(2:20, 11:690-723, 12:740-, etc., ) Map: A2-B1



Norway
Norweg [G.]; Norwaege [MHG];

Land of the dwarves (the Nibelungs), where Siegfried stirred another qaurrel with the dwarves (before enlisting them to his service).
(12:739) Map: —



Odenwald
Odenwald [G.]; Waskenwalt [MHG];

-> Waskenwald (forest of Wasken/Vosges)
() Map: B4



Passau
Passau [G.]; Pazzouwe [MHG];

Town governed by Bishop Pilgerin; on the confluence of the Inn and Donau at the German-Austrian border. Pilgerin's niece Kriemhild (1298) and his nephews, gunther et al. (1627) are welcomed by the town.
(21:1296-8 26:1627-9) Map: D4



Rhine
Rhein [G.]; Rîn [MHG];

The Rhine River, upon which Worms sits.
(132 times ) Map: B1-C4



Rhone
Rhone, die [G.]; Rôten [MHG];

The Rhone river of France. Merely used in the expression"from the Rhone to the Rhine".
(20:1244) Map: (A5)



Saxon land
Sachsen Land [G.]; Sahsen [MHG];

Domain governed by Liudeger. Saxony of the past was Denmark's neighbor to the South (i.e., included the Elbe river basin including the current Holstein) [?].
(4:140) Map: D2-C1



Spain
Spanien [G.]; Spânje [MHG];

Walther of Spain's place of origin.
(28:1756, 97) Map: —



Spessart (wood)
Spessart [G.]; Spehtsharte [MHG];

Forest to which Hagen claimed he had mistakenly sent the wine provisions for the hunt (967). Spessart lies some 40 to 50 mi. east of Worms, which is rather far for a day trip of hunting.
(16:967) Map: C3(see enlarged view)



Speyer
Speyer [G.]; Spîre [MHG];

The Priest from Speyer prays for the protection of the Burgond party, which included himself (1508); the priest is later tossed off the ferryboat into the Danube by Hagen (thus spared of the grisly fate ahead.)
(25:1508) Map: B3



Swabia
Schwaben [G.]; Swâben; [MHG];

Place to where Gernot provided men to accompnay Swemmel and Werbel on their return trip. A duchy southwest of Bavaria.
(24:1493) Map: C4


Schwanfeld
Swanfield
Schwanfeld [G.]; Swalevelde [MHG];

Land passed through by the Burgonds. From East Frankenland, they passed thorough Swanfield (1525), reaching the banks of Donau in Bavaria. "Swanfield" (MHG."Swanevelde") is the ancient province of"Sualafeld" between the Rezat and the Danube. Map: C3(south) Another candidate is Schwanfeld, a town along the Main River, between Schweinfurt and Würzburg (Map: C3(north)).
(25:1525)



Thuringia
Thüringen [G.]; Düringen(4), Düringe(1) [MHG];

Irnfrit's place of origin.
(22:1345, 31:1877-8, 35:2031,2068,2074 ) Map: C2-D2



Traisem
Traisen [G.]; Treisem [MHG];

River that Kriemhild comes across (1331), on its banks is the castle of Zeisenmauer(aka Treisenmure), where Etzel's first queen Helca once dwelt. Kriemhild's party tarried here to await the welcoming party of the Huns.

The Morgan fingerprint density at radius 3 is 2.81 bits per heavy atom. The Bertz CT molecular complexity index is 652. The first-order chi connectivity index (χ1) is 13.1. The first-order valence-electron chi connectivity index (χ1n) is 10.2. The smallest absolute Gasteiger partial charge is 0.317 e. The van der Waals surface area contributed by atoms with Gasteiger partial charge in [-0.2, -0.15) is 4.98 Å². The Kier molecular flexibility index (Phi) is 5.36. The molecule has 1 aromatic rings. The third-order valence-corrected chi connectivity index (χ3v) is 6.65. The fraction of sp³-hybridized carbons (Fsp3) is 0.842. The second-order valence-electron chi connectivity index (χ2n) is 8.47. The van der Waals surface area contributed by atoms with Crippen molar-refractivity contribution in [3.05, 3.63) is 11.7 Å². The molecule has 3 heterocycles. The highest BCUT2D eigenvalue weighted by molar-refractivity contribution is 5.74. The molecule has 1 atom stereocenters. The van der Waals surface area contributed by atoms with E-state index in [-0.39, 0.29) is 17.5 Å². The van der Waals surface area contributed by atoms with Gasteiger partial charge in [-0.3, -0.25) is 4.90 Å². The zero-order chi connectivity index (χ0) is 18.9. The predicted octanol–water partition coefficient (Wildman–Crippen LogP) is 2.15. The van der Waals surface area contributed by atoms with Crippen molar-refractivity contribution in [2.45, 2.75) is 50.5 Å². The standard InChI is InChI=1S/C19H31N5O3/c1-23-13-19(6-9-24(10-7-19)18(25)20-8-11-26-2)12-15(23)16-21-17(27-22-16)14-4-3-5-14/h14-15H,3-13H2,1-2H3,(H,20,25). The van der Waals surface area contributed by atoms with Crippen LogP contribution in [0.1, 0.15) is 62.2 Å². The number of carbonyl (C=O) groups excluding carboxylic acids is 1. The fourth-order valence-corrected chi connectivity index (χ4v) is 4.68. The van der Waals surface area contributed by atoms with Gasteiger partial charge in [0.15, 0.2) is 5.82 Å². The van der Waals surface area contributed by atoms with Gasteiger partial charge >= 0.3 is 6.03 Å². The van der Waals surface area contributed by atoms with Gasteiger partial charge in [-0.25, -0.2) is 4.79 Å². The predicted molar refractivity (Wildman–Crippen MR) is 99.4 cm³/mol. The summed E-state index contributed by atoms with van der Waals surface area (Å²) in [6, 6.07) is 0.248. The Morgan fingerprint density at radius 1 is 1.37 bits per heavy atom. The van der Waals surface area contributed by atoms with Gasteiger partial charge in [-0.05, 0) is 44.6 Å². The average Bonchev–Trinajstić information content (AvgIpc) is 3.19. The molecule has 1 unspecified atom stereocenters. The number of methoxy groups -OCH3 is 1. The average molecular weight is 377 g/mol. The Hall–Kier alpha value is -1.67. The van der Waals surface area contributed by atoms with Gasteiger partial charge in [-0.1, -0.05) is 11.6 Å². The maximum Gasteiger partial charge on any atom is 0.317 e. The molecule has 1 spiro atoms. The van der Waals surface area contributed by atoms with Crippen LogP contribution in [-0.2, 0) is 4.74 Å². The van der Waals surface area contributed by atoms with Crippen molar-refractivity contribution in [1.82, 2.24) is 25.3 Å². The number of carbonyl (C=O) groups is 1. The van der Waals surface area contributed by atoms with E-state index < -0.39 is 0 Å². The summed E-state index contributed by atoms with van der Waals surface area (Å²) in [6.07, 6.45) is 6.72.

(21:1331-2) Map: — Map: (E4)



Traun
Traun [G.]; Trûne [MHG];

A river of Upper Austria, forty-four miles southeast of Linz
(21:1304) Map: (E4)


Kirchheim
Troneg,
Tronje [G.]; Tronege [MHG];

Domain governed by Hagen. "Tronje" in modern German translation. * One theory is that it is a town formerly called Tronia in Alsace, now called Kirchheim[F-67520] in Department of Bas-Rhin, Alsace region of France (22 km due west of Strasbourg) (Map: B3). Another is that it is Thalfang [D-54424], about 20km east of Trier. (Map: B2(south edge)) Either one is about a 100 mile trip from Worms.
(1:9,etc. , 73 times )


Tulln
Tulna
Tulln [G.]; Tulne [MHG];

It is the modern Tulln, a walled town of Lower Austria, seventeen miles northwest of Vienna on the Danube. Here Kriemhild saw such customs as never seen before (1341). Her party continues on to Vienna.
(22:1341) Map: E4



Vergen
Vergen [G.]; Vergen [MHG];

City on the Danube, now Pforing(Pförring), which Kriemhild's party passes. The name of the town (Fergen in mod. Germ) means"ferryman", as there once used to be a ferry service. (cf. Else's ferryman is called MHG."Elsen verge").
(21:1291) Map: D3(southwest corner)



Vienna
Wien [G.]; Wiene [MHG];

City(MHG. stat) in Austria. Rudeger, who goes west with the marriage proposal for his King Etzel to marry Kriemhild passes here (1162) to reach his domain, Bechlaren. Kriemhild's party bound eastward also reaches the city after Tulln (1361) and spends 17 days of Whitsuntide(Easter) (MHG. pfinxtac G. Pfingsten)(1365) , heading for Heimburg on the 18th day. (1375).
(20:1162,64; 22:1361-75) Map: E4



Vosges forest [OMACL], Odenwald [Everyman's]
Waskenwald/Odenwald [G.]; Waskenwalt [MHG];

Place where the Burgond party went out to hunt and where Siegrfried was treacherously stabbed by Hagen's spear. In Ms. B, stanza 911, it is Waskewald, which would be the Vosges forest in what is now France. ( Map: B4-B3) In Ms. C., it is Odenwald ( Map: B3-C3). [*Since the hunt supposedly took place on the opposite bank of the Rhine from Worms, Odenwald would be more consistent with that geographical tidbit.]
(15:911) Map: —



Waskstone
Waskenstein [G.]; Waskensteine [MHG];

Famed location where Walther of Spain once took on a host of Burgund men single-handedly. Hildebrand ridicules Hagen for having"sat on the shield" to spectate as his comrades were cut down (2344). [* But Hagen's reluctance to fight may be out of friendship, since they both spent their youths as hostages at Etzel's court. ]
(39:2344) Map: B4-B3



Worms
Worms [G.]; Wormez, Wormze [MHG];

The captial of the Burgunds. It is on the left bank of the Rhine.
(1:6, etc., 31 times ) Map: C3 (see magnified view also)
→Burgundy